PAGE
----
How to Get Your First Client

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You might be the smartest attorney in the world, but you can’t run a law firm without clients. And believe it or not, getting clients and practicing law are two distinct skills.

Getting your first client can be stressful, nerve-wracking, and quite humbling. And for the most part, it’s a two-step process: mental preparation and some old-fashioned pounding the pavement.

Be Realistic and Lower Your Expectations

Remember your first kiss? It was probably memorable because it was awkward, not what you expected, and resulted in more laughs than romance. It was also memorable because you got it over with, and you no longer were that kid who had never kissed anyone.

Please don’t kiss your clients. That’s generally bad (see every model rule ever). But like your first kiss, your first client is going to memorable for all the reasons you don’t expect.

You are not going to represent Google in your first case. You are not going to defend a wrongfully accused defendant in a high-profile murder trial. You are not going to shake the foundations of the legal community with new precedent.

Those are all great goals, but nobody gets there on their first attempt.

I still have lots of phone calls, coffees, and lunches with young attorneys who are about to go solo. The biggest assumption many of them make is that they will “only do the big cases.” All of us only want to do the big cases. It just doesn’t work that way. There’s a reason lawyers always talk about their big cases — they just don’t happen every day.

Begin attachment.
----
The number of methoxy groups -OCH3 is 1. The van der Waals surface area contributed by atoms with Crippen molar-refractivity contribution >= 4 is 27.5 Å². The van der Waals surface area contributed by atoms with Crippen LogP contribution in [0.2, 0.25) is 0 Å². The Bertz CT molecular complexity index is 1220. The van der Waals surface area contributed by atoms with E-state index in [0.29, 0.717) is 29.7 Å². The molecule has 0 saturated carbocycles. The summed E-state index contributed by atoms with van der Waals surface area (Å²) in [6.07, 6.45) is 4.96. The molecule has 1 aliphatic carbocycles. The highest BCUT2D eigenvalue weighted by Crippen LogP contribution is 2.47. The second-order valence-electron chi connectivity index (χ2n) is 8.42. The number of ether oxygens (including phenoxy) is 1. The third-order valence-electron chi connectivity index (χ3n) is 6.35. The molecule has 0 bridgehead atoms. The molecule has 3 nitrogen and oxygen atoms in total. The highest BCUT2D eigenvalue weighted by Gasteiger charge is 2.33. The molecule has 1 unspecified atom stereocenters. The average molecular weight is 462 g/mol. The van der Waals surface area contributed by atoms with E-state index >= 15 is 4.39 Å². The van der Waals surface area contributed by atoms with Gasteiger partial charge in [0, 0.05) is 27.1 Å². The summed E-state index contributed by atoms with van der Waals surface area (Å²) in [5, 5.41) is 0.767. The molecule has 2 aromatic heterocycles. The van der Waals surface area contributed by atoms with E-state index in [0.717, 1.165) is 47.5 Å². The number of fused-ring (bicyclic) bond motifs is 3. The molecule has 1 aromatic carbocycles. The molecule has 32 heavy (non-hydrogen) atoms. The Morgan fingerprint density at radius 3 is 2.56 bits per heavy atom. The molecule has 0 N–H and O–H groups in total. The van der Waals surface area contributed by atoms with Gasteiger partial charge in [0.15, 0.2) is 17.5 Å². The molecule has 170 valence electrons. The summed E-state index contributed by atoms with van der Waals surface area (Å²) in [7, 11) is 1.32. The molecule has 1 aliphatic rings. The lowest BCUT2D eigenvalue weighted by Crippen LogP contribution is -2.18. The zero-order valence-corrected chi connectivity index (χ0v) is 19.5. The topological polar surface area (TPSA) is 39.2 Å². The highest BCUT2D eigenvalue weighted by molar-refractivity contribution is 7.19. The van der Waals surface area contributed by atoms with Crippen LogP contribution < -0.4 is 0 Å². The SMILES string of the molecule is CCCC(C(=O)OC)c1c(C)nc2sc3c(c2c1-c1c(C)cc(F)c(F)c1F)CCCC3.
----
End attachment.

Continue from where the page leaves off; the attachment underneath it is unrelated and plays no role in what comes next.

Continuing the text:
Keep that in mind when you are trying to land your first client. If you think you are too smart or have too high of a GPA to draft a basic estate plan for $300, then you need to re-think your decision to start a law firm.

Once you have humbled yourself, you are ready for step two.

Recognize the Value in Gaining Experience, Not the Money

Good news: you have swallowed your pride. Bad news: swallow it even more.

I’m hoping your business plan accounts for, and assumes, that you will not make much money for the first few months.

Depending on your life experience and your experiences in law school, you probably need to focus on learning how to be a lawyer. There are a number of skills you need to learn: how to sell a client on you, how to talk to opposing counsel, how to counsel a client, how to run a business, how to keep your business moving forward, how to deal with the unexpected, and how to deal with a bad client.

That does not mean you should give away your time. One of the things you need to learn is that your time is valuable. Once you start valuing your time, so will your clients.

What all that means is that in the long-term, you need to develop skills that put you in a position to regularly succeed as an attorney. Everyone can get lucky and land one big client or case. The attorneys that regularly get those cases get them because they have a reputation for being a good attorney. They also have strong client relationship skills. And they probably know how to run a business too.

If you aren’t ready to take on “regular old cases” or think you’re going to strike it rich with your first client, you will go out of business before you get your first client.

Every client has monetary value, including your first client. But the more important value in your first client is the opportunity to gain experience. The valuable experience might not even be the legal work; it could be the experience gained in learning to manage client expectations. Or it could be dealing with an unexpected good or bad event in the case.

Whatever the experience is, it is experience you currently lack. Now that you have no expectations and recognize the non-monetary value in getting experience, you are actually ready to take a case and a client.